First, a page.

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Warning Signals From Seabirds

Warning Signals From SeabirdsThe SEANET program at the Cummings School of Veterinary Medicine at Tufts University monitors seabird populations along the Eastern Seaboard of the United States and Canada to identify threats to animals, the environment and humans.

No. Grafton, Mass. [10.19.06] A sick sea gull or a dying loon may provide valuable clues to health problems that could eventually impact the environment or the human population. With that in mind, the Tufts Center for Conservation Medicine and the Tufts Wildlife Clinic at the Cummings School of Veterinary Medicine established the Seabird Ecological Assessment Network (SEANET) to monitor seabird populations along the coastline of the eastern United States and Canada.

“We are studying the mortality of seabirds as a sentinel of human, animal and environmental health,” Dr. Mark Pokras, director of the Wildlife Clinic at Tufts, told the newspaper.

SEANET began in 2002 as an effort to collect information about birds that populate the coastline from Maryland to Canada and to document the threats they face. So far, more than 60 different species of birds have been studied, reported the Telegram & Gazette. Pokras told the newspaper that many of the species—which are mostly gulls, loons and sea ducks—are “ecologically significant,” but not “economically important.” The most common causes of death among seabirds, the newspaper reported, are “starvation, ingestion of fishing line and gear and gunshot wounds.”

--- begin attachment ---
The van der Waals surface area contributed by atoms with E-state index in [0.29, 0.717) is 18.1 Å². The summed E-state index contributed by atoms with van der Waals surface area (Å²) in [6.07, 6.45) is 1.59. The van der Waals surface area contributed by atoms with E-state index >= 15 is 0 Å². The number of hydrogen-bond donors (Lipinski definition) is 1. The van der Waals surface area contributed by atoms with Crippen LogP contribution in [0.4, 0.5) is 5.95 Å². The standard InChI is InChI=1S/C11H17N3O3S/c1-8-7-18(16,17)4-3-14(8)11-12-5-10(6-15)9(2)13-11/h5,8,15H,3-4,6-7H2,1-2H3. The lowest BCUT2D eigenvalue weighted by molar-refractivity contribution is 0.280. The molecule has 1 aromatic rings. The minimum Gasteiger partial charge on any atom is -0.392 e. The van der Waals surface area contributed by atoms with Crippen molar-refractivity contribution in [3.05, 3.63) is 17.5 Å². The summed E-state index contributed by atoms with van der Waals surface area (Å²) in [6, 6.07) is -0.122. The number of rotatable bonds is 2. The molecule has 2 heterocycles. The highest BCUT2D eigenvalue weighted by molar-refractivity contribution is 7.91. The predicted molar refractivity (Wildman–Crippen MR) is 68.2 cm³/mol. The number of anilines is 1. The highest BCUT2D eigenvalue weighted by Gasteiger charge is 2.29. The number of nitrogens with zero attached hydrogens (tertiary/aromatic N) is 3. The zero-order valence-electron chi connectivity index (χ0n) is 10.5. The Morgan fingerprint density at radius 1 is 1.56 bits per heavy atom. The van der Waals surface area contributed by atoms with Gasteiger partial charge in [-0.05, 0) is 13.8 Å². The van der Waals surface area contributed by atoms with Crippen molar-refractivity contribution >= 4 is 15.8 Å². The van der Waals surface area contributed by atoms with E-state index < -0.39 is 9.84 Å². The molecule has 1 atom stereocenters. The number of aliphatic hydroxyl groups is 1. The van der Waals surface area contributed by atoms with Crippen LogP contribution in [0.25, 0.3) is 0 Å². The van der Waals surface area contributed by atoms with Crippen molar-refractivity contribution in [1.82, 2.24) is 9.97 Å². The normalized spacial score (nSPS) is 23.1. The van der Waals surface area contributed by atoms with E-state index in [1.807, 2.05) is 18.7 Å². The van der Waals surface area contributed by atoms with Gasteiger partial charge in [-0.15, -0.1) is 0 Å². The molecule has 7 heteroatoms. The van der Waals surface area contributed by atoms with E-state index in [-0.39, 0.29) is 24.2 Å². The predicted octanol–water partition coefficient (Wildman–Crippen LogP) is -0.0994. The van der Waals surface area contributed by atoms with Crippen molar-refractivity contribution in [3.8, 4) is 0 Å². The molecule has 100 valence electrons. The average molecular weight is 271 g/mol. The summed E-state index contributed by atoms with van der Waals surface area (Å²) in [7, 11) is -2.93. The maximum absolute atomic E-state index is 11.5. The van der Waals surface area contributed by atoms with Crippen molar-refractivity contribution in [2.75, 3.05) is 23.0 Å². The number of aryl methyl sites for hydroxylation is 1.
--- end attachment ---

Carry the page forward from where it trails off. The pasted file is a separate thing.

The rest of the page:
Keeping tabs on coastal birds helps researchers prepare for emergency situations that could seriously impact a population.

“We need to know what’s going on under normal circumstances so that if there are threats—a climate change, an oil disaster, exposure to contaminants—we can work to mitigate those problems,” Pokras told the Telegram & Gazette. “We can plan so that there will be less impact.”

Volunteers, who comb the coastline of the northeastern United States and Canada documenting facts about live seabirds and gathering information from seabird carcasses, are vital to SEANET, which also includes researchers from a variety of disciplines. The network is supported by many federal, state and local agencies and nonprofit groups.

According to SEANET Director Julie Ellis, this type of inter-agency collaboration is key when it comes to preparing for major health crises like avian flu.

Ellis recently told The Boston Globe that even though most people in the scientific community believe that avian flu will hit Alaska before it arrives on the East coast, having a network in place to monitor seabirds is important.

SEANET began testing for bird flu earlier this year, the Globe reported.

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